At the end of November we received word from the Gort’s school that there would be a field trip for all the Kindergarten students, during the second week of January.
So for a solid month plus we anticipated the day when our oldest would get to go to the Science Museum. On the school bus. For the entire school day – 8:20 to 2:47.
‘What am I going to do with the Hen all day long?’ I asked the professor worriedly. The Gort is his primary (sole) playmate. What would the kid do by himself for six hours? More specifically, what kind of entertainment would he require from me? ‘Agh, just give him some food that will make him poop a lot,’ came the sage reply. Because the Hen goes into hiding when it is time to empty his bowels.
Why the professor hasn’t written a book on parenting, I will never know.
Parents received final instructions on the Friday before the big day. Students had to be at school by 8.20am. Wearing a blue shirt or an official ‘school’ t-shirt. With a snack and a lunch in hand.
While 8.20am is not that early of a start time, per se, it is for the Johnson household. Sure, the Johnson spawn generally wake up somewhere between 6.30 and 7.30 every morning. But they eat breakfast and play, wearing their pajamas, for many hours afterwards. In fact, we’re so un-disciplined around here that if I’m wearing clothes other than my pj’s before 10am, the Hen inevitably turns to me and says: ‘whe-you-goin?’
In his mind, if his mother is wearing an ‘outfit’ before noon. It must mean she is leaving the house. For an appointment of some sort.
He has similarly unconventional ideas about the working world. When he asks ‘where’s daddy’ and I reply ‘at work’. He always asks: ‘why?’
As in, since when did dad start going to work, I thought he just hung around the house in his sweatpants all day?
All that to say Sunday night saw some significant pre-planning and organization in my attempt to guarantee a timely departure Monday morning. The Gort’s outfit was selected in advance, and left downstairs in the ‘off’ chance (miracle) that both his brothers would still be asleep. Lunch and snack were prepared and refrigerated. Mittens and hat and coat and backpack were all labeled with his name and placed in a neat little pile. (Granted, that should have been done at the start of Kindergarten, but I’d just had a baby!) I was so organized and on the ball, it was freaky.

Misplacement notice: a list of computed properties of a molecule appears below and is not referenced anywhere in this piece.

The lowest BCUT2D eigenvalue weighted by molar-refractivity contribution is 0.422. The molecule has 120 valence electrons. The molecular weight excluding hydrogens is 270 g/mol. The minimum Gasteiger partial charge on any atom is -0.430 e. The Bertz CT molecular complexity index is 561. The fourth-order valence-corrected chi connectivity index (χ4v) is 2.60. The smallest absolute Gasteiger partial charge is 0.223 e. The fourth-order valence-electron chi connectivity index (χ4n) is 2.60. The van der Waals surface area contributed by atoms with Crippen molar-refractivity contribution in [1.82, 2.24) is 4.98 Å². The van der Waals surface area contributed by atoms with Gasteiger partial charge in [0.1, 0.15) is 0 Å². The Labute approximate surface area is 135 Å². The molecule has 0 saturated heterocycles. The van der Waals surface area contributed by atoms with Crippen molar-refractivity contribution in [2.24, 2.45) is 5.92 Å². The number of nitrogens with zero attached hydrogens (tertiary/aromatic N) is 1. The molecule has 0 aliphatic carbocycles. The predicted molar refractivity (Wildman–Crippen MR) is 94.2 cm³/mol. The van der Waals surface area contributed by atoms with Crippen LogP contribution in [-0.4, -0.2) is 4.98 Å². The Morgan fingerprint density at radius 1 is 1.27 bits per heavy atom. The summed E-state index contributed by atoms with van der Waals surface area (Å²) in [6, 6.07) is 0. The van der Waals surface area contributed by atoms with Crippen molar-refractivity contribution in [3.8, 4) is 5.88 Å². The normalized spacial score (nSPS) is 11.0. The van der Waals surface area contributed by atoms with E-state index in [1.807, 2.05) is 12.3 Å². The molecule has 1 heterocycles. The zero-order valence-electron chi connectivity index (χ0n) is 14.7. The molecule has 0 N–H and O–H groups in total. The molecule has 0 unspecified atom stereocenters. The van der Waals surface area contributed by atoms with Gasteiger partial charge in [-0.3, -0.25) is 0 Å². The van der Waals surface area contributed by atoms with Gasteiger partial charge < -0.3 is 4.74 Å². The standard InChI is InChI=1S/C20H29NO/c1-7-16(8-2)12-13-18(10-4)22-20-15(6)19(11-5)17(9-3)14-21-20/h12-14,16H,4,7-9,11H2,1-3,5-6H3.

Monday morning, before the clock struck 7am, I had a five year old standing by my bed. Ready to embark on his adventure. We ate breakfast. And got dressed. And packed his backpack. And then I remembered the kid was supposed to wear a blue t-shirt – not an orange striped shirt. And wouldn’t you know it, he owns nothing resembling a blue t-shirt. Which meant I had to go to the school office (pre-fieldtrip) to purchase one of the ‘official’ school t-shirts.
I walked into the office on a mission and came upon some fellow Kindergarten moms. The kind of moms who’d volunteered to act as chaperones. Not the kind of moms who threw away the letter asking for volunteers, while crossing their fingers that other people would ‘step up’.
‘This [getting to school in the dark] is what we have to look forward to next year,’ someone reminded me. Apparently being relieved of your child for six hours comes at a price.
Naturally there’d been a last minute run on official school t-shirts, and the only size left was a medium. Which came down to the Gort’s knees. ‘I think this will fit me when I’m nine,’ he remarked matter-of-factly.
We waited together outside until the students were summoned inside for a final briefing before getting on the bus. I drove home. Oddly excited at the prospect of having six whole hours with only two children; convinced that the reprieve would enable me to get a week’s worth of chores done in half a day.
The time passed remarkably quickly. There were no sibling squabbles polluting my ears. The Hen entertained himself quite well. Though my dreams of cleaning the entire house faded into nothing when the baby ended up being wide awake, and fussy, during the hour and a half that the Hen napped.
Which means I had a solid forty five minutes to mop the floors and scrub a couple of bathroom sinks.
We arrived at the pick-up line, twenty minutes early, scanning the horizon for signs of the bus containing our Gort. Finally the bus arrived. Our favorite Kindergartener hopped off the bus and made a beeline towards his welcoming committee.
‘How was it riding the bus?’ I asked as we walked towards the van. After all, it had been his dream to ride a school bus since he started Kindergarten. ‘It was fun,’ he replied. ‘I took a little nap (on the way back) because I was kind of tired.’
The next day my mom called to find out about his trip. ‘I learned some amazing things,’ he informed her. When she asked ‘what’ he was stumped. ‘I don’t remember.’